Dorothy (Dot) Sanders Hambrick is part of my series “I Am Not Fucking Invisible” and one of my oldest friends.

We met in 1969 when the Northern District of Georgia imposed a desegregation plan upon the DeKalb County School System and Dorothy along with other young African American students were bused to McLendon Elementary School in DeKalb County, we were in the 6th grade. Dot and I were fast friends, she was smart, funny and kind, she was my first African American friend. After elementary school Dot and I attended different high schools and lost touch for many years until Facebook brought us together 7 years ago. I asked her to be a part of my series because she is one of the most profoundly strong women I have ever known. She lost her Mother at the very tender age of 13 and yet she survived and after graduating from Clarkston High School in 1976, she went on to attend technical school with a focus on computer programming, had 2 children and has worked for the Federal Government for over 31 years; she has plans to retire in 2020.

After retirement Dot hopes to open an event space offering event planning and catering services for any kind of event. She is artistic, has a keen eye for fine things, I know she will find success in her second career. Actually her third career, she lovingly claims that being a Nah Nah is her second.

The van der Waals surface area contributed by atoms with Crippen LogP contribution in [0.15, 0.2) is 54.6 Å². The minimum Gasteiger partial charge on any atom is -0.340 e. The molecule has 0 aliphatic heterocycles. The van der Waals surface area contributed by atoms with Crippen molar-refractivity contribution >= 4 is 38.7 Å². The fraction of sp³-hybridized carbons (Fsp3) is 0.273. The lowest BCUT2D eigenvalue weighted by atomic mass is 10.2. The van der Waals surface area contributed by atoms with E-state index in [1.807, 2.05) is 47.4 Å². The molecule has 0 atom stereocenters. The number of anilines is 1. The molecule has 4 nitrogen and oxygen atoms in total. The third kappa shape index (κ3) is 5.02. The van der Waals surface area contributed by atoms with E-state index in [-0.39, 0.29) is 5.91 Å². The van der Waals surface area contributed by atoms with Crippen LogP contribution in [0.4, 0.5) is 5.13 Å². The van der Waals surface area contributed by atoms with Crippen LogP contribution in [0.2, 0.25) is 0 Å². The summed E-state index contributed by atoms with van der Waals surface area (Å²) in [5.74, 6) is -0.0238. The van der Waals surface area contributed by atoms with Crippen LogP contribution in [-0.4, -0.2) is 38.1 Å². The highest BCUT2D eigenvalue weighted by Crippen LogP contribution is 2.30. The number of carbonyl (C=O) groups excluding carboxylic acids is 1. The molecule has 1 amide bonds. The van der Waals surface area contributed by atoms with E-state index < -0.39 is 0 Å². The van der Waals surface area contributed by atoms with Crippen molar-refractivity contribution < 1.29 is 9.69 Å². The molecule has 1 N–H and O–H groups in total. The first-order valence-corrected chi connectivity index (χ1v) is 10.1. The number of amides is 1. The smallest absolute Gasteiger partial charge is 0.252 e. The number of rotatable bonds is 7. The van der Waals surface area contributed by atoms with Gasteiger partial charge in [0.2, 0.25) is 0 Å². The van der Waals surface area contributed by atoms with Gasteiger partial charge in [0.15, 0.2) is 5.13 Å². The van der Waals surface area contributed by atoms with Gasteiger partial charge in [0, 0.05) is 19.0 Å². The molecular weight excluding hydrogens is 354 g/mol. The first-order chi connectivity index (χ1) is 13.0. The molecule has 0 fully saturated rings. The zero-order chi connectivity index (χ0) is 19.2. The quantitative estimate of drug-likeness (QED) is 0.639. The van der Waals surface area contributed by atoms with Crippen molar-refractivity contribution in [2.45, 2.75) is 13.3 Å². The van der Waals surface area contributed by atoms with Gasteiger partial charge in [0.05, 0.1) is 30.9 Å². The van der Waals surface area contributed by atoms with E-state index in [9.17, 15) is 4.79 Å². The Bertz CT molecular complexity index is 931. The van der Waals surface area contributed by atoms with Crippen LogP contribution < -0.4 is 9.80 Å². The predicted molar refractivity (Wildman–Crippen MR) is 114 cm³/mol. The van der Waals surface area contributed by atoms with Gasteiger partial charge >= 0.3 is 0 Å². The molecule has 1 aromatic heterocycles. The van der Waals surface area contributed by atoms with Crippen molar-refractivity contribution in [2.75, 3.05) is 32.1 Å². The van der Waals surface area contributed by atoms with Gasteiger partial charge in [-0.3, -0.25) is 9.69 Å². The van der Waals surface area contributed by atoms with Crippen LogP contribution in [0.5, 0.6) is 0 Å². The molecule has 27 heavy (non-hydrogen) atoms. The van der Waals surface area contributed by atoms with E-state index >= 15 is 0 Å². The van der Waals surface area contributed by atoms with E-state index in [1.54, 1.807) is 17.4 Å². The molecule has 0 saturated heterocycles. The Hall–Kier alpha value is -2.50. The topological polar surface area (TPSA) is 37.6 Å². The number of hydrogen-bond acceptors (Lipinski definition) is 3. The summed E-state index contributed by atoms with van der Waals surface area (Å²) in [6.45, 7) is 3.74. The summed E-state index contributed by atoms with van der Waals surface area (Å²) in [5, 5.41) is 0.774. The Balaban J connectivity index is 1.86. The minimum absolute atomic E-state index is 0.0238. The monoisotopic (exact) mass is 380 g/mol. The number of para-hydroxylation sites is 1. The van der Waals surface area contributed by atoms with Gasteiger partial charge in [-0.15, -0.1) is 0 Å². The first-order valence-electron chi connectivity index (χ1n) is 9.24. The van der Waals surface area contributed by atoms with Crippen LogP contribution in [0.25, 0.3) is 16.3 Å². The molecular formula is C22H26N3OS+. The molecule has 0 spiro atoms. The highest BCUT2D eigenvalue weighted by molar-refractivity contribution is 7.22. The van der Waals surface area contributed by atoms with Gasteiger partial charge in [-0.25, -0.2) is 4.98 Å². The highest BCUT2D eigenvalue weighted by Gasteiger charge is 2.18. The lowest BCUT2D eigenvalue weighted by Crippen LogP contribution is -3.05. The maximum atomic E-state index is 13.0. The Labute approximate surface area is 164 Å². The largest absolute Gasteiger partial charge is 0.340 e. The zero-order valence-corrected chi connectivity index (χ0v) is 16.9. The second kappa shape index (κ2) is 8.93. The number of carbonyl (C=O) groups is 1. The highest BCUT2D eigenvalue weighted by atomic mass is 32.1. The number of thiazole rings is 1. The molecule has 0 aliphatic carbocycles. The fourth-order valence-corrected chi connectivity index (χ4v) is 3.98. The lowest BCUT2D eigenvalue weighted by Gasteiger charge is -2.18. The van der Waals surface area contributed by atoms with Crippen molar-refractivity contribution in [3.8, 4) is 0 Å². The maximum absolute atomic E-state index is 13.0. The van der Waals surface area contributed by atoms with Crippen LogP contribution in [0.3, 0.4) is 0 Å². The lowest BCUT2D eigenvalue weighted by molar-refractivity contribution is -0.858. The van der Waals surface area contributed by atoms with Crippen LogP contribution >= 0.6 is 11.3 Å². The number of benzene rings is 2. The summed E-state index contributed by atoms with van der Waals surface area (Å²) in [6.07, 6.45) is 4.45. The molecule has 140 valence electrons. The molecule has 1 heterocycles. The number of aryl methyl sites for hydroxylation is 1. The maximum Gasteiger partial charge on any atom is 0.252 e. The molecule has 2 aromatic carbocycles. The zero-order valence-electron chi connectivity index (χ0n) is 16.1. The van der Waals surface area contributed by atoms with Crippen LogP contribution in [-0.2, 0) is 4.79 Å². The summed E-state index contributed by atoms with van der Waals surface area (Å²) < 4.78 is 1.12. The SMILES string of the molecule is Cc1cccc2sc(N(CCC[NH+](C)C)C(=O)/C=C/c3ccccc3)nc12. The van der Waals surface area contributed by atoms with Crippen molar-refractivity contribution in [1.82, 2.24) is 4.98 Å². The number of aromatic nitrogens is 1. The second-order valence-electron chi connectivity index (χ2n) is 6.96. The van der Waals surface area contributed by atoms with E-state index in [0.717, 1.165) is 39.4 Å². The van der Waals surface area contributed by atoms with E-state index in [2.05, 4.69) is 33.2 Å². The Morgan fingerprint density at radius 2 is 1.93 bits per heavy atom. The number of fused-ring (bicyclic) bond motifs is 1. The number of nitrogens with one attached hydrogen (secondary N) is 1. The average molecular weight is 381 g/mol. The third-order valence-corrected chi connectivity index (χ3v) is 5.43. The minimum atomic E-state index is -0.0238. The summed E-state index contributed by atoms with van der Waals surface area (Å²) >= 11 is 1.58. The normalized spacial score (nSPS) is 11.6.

I asked Dot if she had been affected by the invisibility factor which brought me to my current project, and she responded with a resounding YES! She talked about how college graduates start to work in her office with a sense of entitlement, not asking for experienced guidance or help from the more seasoned employees who have a lifetime of knowledge to share, 31 years of knowledge. She says they don’t seem to see her at times, like they are so focused on themselves and advancing, they look right through and past her. It’s frustrating she says, having so much knowledge to share and no one interested in absorbing it, “entitled” was the word she used.

Dot has a book she needs to write; I hope she finds the time to put her life on paper after she retires and starts her second/third career. Fearful of the unknown and prepared for the worst, we talked about how she was prepped before being bused; but when she arrived at McLendon Elementary School in the fall of 1969 she was welcomed and bonded with friends she would have for a lifetime, I am deeply honored and proud to be one of them. I am grateful I can call Dorothy Sanders Hambrick my friend. I love you, Dot

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2 Comments

  1. anne anderson June 12, 2019 at 5:46 am #

    love these posts and wish I met Dot when I was in the area.

    • Nelda Mays June 12, 2019 at 2:45 pm #

      Maybe next time? She is precious, I know you will love her. Nelda

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